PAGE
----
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Locomotive Engineers Mut. Life & Accident Ins. Ass'n v. Laurent

February 21, 1949

LOCOMOTIVE ENGINEERS MUT. LIFE & ACCIDENT INS. ASS'N
v.
LAURENT, ET AL. LAURENT, ET AL. V. LAURENT



Author: Lindley

Before MAJOR, Chief Judge, KERNER, Circuit Judge, and LINDLEY, District Judge.

LINDLEY, District Judge.

Plaintiff, a non-profit insurance association, filed an interpleader suit, asking the District Court to determine the proper claimant to the proceeds of an insurance policy it had issued upon the life of one John Laurent. It made defendants, the appellants, Anna Laurent and the children of the insured, and the appellee, Irma Laurent. Anna was the wife of the insured and beneficiary in the policy at the time it issued. Irma was beneficiary in the policy at the time of the insured's death, claiming to be his wife by virtue of a marriage entered into, subsequent to a divorce granted John from Anna in Arkansas. The children of the insured were made parties in order that, if the court should find the claims of both Anna and Iram invalid, the heirs and next of kin of the insured, would be before the court, for such disposition of the proceeds of insurance as the court should deem proper.

Anna and the children answered that Anna was entitled to the insurance proceeds and that Irma had no interest therein, and filed a counterclaim asking that the court award the proceeds to Anna. They contended in their claim and at the trial that the Arkansas divorce was void for want of jurisdiction. Irma answered that the insured had been divorced from Anna by valid decree and legally married to her, Irma, and that the insured had properly made her beneficiary after their marriage, shortly after the divorce was granted. She contended in her counterclaim and at the trial that she was entitled to the insurance proceeds, not only because she was the wife of the insured at the time of his death, but also because she was a qualified beneficiary by virtue of plaintiff's constitution and bylaws, which provide that benefits may be paid to persons standing in certain relationship to the policy-holder, including his wife, certain other relatives and a "person or persons dependent upon" him. At the conclusion of the trial the court entered judgment in favor of appellee Irma Laurent.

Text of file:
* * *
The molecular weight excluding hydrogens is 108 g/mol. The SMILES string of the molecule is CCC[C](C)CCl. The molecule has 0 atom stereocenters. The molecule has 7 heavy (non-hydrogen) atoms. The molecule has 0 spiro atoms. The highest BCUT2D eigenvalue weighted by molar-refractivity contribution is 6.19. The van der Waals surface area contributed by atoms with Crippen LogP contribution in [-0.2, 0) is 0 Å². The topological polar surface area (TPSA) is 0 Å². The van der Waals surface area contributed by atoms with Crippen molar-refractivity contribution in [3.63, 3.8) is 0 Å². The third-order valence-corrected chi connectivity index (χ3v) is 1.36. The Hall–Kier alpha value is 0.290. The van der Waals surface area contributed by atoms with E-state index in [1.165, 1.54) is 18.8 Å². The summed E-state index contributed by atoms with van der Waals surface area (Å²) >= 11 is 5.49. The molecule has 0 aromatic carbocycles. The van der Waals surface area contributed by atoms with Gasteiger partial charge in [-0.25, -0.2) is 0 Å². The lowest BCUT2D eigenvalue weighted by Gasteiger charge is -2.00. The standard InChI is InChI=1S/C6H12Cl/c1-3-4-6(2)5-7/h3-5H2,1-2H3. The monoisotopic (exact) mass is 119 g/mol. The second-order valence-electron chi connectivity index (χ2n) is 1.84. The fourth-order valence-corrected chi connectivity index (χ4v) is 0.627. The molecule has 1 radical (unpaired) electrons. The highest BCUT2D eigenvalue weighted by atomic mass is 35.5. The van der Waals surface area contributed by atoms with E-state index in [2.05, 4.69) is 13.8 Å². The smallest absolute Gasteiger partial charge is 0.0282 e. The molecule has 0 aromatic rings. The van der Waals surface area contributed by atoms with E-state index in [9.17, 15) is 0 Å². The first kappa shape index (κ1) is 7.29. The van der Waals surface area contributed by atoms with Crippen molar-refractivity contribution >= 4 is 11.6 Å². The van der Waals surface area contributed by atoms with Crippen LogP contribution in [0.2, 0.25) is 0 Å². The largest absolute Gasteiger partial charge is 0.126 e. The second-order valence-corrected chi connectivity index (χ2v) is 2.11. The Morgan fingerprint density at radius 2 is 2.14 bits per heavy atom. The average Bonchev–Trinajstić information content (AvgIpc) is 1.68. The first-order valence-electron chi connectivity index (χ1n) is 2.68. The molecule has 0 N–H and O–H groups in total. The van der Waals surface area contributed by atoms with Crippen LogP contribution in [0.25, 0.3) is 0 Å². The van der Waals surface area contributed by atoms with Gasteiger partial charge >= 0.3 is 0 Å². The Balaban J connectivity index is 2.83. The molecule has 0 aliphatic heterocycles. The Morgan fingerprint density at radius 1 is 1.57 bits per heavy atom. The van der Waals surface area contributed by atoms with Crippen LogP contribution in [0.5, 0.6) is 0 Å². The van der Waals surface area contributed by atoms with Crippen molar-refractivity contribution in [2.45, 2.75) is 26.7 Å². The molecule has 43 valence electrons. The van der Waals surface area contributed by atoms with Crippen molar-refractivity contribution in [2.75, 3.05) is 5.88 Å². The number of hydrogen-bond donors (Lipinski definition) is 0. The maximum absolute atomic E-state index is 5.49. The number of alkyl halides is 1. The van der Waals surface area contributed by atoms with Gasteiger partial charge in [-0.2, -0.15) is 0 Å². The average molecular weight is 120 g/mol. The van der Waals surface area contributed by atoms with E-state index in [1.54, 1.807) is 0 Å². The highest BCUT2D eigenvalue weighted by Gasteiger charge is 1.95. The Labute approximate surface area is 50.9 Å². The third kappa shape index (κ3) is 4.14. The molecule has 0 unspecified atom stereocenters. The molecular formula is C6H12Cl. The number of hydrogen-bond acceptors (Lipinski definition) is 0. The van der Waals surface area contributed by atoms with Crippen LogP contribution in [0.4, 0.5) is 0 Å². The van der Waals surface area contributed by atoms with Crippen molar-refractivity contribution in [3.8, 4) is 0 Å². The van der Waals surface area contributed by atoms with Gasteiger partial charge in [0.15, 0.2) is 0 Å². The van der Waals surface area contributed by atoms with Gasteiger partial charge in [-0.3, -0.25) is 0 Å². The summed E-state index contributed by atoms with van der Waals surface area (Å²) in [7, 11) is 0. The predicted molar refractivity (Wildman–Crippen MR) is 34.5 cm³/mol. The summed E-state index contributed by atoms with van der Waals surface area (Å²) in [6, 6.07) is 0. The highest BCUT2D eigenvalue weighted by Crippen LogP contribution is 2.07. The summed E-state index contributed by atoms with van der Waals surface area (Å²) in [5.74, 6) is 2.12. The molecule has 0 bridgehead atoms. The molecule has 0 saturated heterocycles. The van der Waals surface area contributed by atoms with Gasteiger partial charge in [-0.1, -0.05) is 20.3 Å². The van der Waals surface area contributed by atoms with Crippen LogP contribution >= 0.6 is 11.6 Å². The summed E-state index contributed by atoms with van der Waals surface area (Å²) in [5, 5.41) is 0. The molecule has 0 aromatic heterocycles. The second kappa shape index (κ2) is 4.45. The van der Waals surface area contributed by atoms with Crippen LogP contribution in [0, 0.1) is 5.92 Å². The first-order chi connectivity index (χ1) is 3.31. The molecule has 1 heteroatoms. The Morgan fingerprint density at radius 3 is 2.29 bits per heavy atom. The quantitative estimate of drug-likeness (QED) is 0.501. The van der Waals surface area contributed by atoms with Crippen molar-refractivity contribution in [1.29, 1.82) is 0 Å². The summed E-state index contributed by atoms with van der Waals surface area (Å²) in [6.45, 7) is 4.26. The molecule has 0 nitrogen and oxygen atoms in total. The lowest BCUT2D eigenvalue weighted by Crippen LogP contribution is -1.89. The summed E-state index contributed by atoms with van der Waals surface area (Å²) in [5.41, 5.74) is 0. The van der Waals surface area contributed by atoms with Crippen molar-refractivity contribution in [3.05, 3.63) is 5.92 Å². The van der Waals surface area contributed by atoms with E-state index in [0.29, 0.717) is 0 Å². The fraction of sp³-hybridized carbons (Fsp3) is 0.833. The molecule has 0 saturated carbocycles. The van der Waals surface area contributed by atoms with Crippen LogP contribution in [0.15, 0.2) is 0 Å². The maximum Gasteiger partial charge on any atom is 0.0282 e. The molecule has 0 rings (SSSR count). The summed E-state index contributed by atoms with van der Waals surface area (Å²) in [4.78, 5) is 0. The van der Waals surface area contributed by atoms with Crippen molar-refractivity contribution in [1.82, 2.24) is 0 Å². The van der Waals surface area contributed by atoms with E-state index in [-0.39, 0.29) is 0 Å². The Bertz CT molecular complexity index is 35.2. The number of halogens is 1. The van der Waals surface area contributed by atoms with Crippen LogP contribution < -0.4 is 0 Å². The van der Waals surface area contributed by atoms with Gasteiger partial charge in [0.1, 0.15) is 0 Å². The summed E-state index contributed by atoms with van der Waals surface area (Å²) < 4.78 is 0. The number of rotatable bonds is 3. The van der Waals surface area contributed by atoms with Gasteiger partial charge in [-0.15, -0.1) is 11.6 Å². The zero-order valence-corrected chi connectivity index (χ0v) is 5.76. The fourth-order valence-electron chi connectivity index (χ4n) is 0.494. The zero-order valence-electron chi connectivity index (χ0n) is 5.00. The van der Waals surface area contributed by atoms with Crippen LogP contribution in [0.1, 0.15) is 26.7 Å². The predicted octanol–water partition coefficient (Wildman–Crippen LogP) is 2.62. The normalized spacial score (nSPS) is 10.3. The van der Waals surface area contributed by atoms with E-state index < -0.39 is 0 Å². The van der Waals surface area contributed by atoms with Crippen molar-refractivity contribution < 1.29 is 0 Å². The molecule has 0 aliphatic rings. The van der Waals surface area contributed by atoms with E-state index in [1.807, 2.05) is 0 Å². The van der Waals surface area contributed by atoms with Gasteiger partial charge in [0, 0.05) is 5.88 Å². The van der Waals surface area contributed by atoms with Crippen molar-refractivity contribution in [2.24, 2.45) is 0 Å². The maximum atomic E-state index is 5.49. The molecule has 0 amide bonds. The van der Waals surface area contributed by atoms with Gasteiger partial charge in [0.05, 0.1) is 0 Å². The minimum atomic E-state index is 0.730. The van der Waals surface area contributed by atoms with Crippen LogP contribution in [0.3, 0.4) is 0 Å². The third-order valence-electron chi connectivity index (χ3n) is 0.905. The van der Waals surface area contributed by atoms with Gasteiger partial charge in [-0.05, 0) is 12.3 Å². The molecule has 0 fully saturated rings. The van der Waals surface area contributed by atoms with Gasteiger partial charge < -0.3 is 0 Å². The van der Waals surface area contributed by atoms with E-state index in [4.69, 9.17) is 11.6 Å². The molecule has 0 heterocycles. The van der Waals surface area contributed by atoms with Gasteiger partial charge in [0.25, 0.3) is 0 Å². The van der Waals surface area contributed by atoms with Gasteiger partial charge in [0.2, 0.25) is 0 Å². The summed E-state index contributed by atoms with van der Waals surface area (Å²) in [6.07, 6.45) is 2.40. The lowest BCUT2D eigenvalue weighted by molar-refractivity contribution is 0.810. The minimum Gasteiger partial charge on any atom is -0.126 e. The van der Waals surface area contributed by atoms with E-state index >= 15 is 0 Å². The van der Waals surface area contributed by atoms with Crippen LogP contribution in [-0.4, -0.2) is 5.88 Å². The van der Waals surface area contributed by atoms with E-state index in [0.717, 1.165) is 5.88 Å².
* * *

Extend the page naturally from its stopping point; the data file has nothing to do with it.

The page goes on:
An important issue at the trial and presented on this appeal is whether, as the District Court found, the Arkansas court's decree of divorce to John from Anna and John's subsequent marriage to Irma, were valid. Collateral to this issue is a question of the propriety of the trial court's findings that no fraud was practiced upon the Arkansas court by John in obtaining the decree and that John had established a bonafide domicile in Arkansas sufficient to confer jurisdiction upon the Arkansas court to grant the decree of divorce. A second issue is whether Irma is, irrespective of any question of validity of the divorce decree and Irma's subsequent marriage to John, entitled to the proceeds of the policy as "a person dependent upon John at the time of his death." The appellee presents a further contention that Anna, having accepted the benefits awarded her under a separate maintenance decree and under the contract of her husband recognized therein, is estopped from claiming the proceeds. Certain questions are presented also as to the propriety of the action of the trial court in admitting certain testimony.